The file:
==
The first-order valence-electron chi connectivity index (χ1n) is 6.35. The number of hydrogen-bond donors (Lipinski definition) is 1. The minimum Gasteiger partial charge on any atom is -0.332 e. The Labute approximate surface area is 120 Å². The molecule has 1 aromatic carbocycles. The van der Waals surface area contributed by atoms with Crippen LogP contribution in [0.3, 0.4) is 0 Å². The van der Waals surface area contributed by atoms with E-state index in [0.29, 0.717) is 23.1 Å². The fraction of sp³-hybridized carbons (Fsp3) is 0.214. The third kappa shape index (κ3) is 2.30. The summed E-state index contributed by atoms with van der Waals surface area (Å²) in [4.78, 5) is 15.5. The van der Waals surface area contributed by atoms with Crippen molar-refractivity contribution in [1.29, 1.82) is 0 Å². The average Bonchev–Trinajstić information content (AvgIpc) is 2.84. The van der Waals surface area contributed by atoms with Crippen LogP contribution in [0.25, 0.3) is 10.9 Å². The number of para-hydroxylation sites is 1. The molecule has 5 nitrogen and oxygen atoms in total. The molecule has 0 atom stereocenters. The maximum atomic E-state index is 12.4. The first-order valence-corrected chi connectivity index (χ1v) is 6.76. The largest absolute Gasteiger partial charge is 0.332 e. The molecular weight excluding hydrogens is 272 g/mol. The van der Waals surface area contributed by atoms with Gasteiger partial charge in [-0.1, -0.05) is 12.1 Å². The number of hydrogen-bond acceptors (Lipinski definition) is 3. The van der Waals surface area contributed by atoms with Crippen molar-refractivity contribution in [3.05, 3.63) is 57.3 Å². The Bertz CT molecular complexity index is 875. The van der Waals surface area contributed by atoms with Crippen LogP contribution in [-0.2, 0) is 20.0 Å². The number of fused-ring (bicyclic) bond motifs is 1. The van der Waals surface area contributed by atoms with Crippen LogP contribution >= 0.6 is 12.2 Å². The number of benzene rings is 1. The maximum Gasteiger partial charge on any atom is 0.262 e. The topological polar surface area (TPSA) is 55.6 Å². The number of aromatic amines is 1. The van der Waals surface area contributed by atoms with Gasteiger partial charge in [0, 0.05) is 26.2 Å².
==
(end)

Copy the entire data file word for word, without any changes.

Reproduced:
The first-order valence-electron chi connectivity index (χ1n) is 6.35. The number of hydrogen-bond donors (Lipinski definition) is 1. The minimum Gasteiger partial charge on any atom is -0.332 e. The Labute approximate surface area is 120 Å². The molecule has 1 aromatic carbocycles. The van der Waals surface area contributed by atoms with Crippen LogP contribution in [0.3, 0.4) is 0 Å². The van der Waals surface area contributed by atoms with E-state index in [0.29, 0.717) is 23.1 Å². The fraction of sp³-hybridized carbons (Fsp3) is 0.214. The third kappa shape index (κ3) is 2.30. The summed E-state index contributed by atoms with van der Waals surface area (Å²) in [4.78, 5) is 15.5. The van der Waals surface area contributed by atoms with Crippen molar-refractivity contribution in [1.29, 1.82) is 0 Å². The average Bonchev–Trinajstić information content (AvgIpc) is 2.84. The van der Waals surface area contributed by atoms with Crippen LogP contribution in [0.25, 0.3) is 10.9 Å². The number of para-hydroxylation sites is 1. The molecule has 5 nitrogen and oxygen atoms in total. The molecule has 0 atom stereocenters. The maximum atomic E-state index is 12.4. The first-order valence-corrected chi connectivity index (χ1v) is 6.76. The largest absolute Gasteiger partial charge is 0.332 e. The molecular weight excluding hydrogens is 272 g/mol. The van der Waals surface area contributed by atoms with Gasteiger partial charge in [-0.1, -0.05) is 12.1 Å². The number of hydrogen-bond acceptors (Lipinski definition) is 3. The van der Waals surface area contributed by atoms with Crippen molar-refractivity contribution in [3.05, 3.63) is 57.3 Å². The Bertz CT molecular complexity index is 875. The van der Waals surface area contributed by atoms with Crippen LogP contribution in [-0.2, 0) is 20.0 Å². The number of fused-ring (bicyclic) bond motifs is 1. The van der Waals surface area contributed by atoms with Crippen LogP contribution >= 0.6 is 12.2 Å². The number of benzene rings is 1. The maximum Gasteiger partial charge on any atom is 0.262 e. The topological polar surface area (TPSA) is 55.6 Å². The number of aromatic amines is 1. The van der Waals surface area contributed by atoms with Gasteiger partial charge in [0, 0.05) is 26.2 Å².